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Proposed Buy America Waiver Makes BEAD Projects Feasible, Say Fiber Manufacturers

Experts said the waiver will make it more practical for BEAD projects to comply with Buy America rules.



WASHINGTON, August 30, 2023 – The National Telecommunications and Information Administration’s proposed waiver on some domestic manufacturing requirements will help broadband companies complete Broadband Equity, Access and Deployment projects on time, but costs will remain high, telecom equipment manufacturers said Wednesday.

“It’s much easier to meet the manufacturing requirements as they are defined in the waiver,” said Lori Adams, vice president of broadband policy and funding strategy at Nokia, speaking at a Broadband Breakfast Live Online event.

On August 3, Nokia announced the Kenosha, Wisconsin-based manufacturing of key electronic components for fiber-optic broadband networks that are still required under the Buy America program.

“I don’t think we’re done,” said Will Arbuckle, a policy advisor at the NTIA, speaking about U.S.-based manufacturing announcements at another event on the subject on Wednesday. “I’m confident there are going to be more companies announcing domestic investment and job creation in the U.S. for the BEAD program.”

The White House’s Build America, Buy America provision – codified in the Infrastructure, Investment and Jobs Act – places two requirements on federally funded projects: 55% of the component cost must be spent with American suppliers, and materials must be manufactured in the United States.

This raised questions among the industry about the feasibility of expanding broadband internet infrastructure with BEAD funding. Fiber-optic connections, the fastest, highest capacity broadband technology that is expected to make up the majority of BEAD projects, will require equipment using semiconductors that are not manufactured in the U.S. at scale, say industry officials.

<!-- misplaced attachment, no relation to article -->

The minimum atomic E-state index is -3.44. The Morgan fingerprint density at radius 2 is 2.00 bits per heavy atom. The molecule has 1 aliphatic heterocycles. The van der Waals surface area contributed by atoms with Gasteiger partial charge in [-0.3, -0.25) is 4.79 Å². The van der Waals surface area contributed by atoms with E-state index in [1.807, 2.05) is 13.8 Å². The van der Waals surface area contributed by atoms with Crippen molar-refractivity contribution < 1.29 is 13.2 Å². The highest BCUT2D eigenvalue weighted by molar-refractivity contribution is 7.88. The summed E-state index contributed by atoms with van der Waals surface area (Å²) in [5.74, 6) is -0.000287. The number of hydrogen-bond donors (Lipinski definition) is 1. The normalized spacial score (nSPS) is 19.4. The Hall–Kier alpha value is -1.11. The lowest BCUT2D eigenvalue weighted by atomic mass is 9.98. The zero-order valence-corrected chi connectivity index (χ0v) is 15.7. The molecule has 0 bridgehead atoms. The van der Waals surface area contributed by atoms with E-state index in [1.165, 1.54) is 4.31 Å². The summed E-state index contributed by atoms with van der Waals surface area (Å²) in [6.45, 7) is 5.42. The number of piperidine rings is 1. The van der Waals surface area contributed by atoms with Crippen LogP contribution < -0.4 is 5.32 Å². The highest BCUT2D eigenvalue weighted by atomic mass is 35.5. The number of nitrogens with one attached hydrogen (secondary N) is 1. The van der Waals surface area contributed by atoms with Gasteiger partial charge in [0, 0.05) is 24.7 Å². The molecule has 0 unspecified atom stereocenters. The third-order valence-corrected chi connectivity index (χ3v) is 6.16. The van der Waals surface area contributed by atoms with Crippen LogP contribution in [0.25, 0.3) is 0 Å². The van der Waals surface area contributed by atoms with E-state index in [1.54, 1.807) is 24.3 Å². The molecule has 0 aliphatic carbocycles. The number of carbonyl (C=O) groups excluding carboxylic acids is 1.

The proposed waiver would allow BEAD recipients meet the comply with the rules without having to worry about the semiconductor content of its equipment. Further, the waiver does away with the 55 percent component cost rule for pieces of the fiber-optic electrical equipment defined in the proposed waiver.

This will make it more practical for BEAD projects to comply with BABA requirements, these experts said.

“Now, if you told us ‘Hey, everything’s got to be ready to go by the end of this year,’ that wouldn’t be a problem,” said Robert Conger, general manager of software platforms and strategy at Adtran, an Alabama-based fiber equipment company. In addition to appearing on the Broadband Breakfast Live Online panel, Conger also spoke on another panel on the implications of the proposed BABA waiver hosted by FTI Consulting.

One component of fiber connection is not covered by the waiver: Fiber optic cables. Sourcing and manufacturing fiber in the U.S. is doable. Still, that will raise the costs of BEAD projects said Scott Wallsten, president of the Technology Policy Institute, speaking at the Broadband Breakfast event.

“If it didn’t increase costs, you wouldn’t need it as a condition,” he said. “We’ve got something that really helps fiber manufacturers, but not as much the customers.”

Other panelists argued efficiency and job creation are worth the higher costs, citing increased investments in American fiber manufacturing to meet the upcoming demand. The major cable manufacturer Corning announced a new North Carolina plant in June and Prysmian plans to convert a dated copper manufacturing facility to produce fiber optic cable.